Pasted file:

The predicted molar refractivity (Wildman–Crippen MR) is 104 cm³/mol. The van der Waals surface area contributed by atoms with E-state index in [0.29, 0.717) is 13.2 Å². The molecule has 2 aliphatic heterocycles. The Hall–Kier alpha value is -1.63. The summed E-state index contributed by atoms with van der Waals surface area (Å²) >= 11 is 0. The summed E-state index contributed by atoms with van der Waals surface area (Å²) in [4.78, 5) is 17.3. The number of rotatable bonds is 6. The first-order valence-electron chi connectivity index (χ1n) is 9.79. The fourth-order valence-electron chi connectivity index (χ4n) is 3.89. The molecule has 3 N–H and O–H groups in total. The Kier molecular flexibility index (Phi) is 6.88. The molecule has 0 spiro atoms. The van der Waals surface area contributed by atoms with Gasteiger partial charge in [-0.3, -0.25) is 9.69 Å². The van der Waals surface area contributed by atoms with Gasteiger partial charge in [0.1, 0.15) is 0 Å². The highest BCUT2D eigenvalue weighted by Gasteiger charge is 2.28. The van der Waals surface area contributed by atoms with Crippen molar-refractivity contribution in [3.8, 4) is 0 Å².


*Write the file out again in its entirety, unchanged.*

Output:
The predicted molar refractivity (Wildman–Crippen MR) is 104 cm³/mol. The van der Waals surface area contributed by atoms with E-state index in [0.29, 0.717) is 13.2 Å². The molecule has 2 aliphatic heterocycles. The Hall–Kier alpha value is -1.63. The summed E-state index contributed by atoms with van der Waals surface area (Å²) >= 11 is 0. The summed E-state index contributed by atoms with van der Waals surface area (Å²) in [4.78, 5) is 17.3. The number of rotatable bonds is 6. The first-order valence-electron chi connectivity index (χ1n) is 9.79. The fourth-order valence-electron chi connectivity index (χ4n) is 3.89. The molecule has 3 N–H and O–H groups in total. The Kier molecular flexibility index (Phi) is 6.88. The molecule has 0 spiro atoms. The van der Waals surface area contributed by atoms with Gasteiger partial charge in [-0.3, -0.25) is 9.69 Å². The van der Waals surface area contributed by atoms with Gasteiger partial charge in [0.1, 0.15) is 0 Å². The highest BCUT2D eigenvalue weighted by Gasteiger charge is 2.28. The van der Waals surface area contributed by atoms with Crippen molar-refractivity contribution in [3.8, 4) is 0 Å².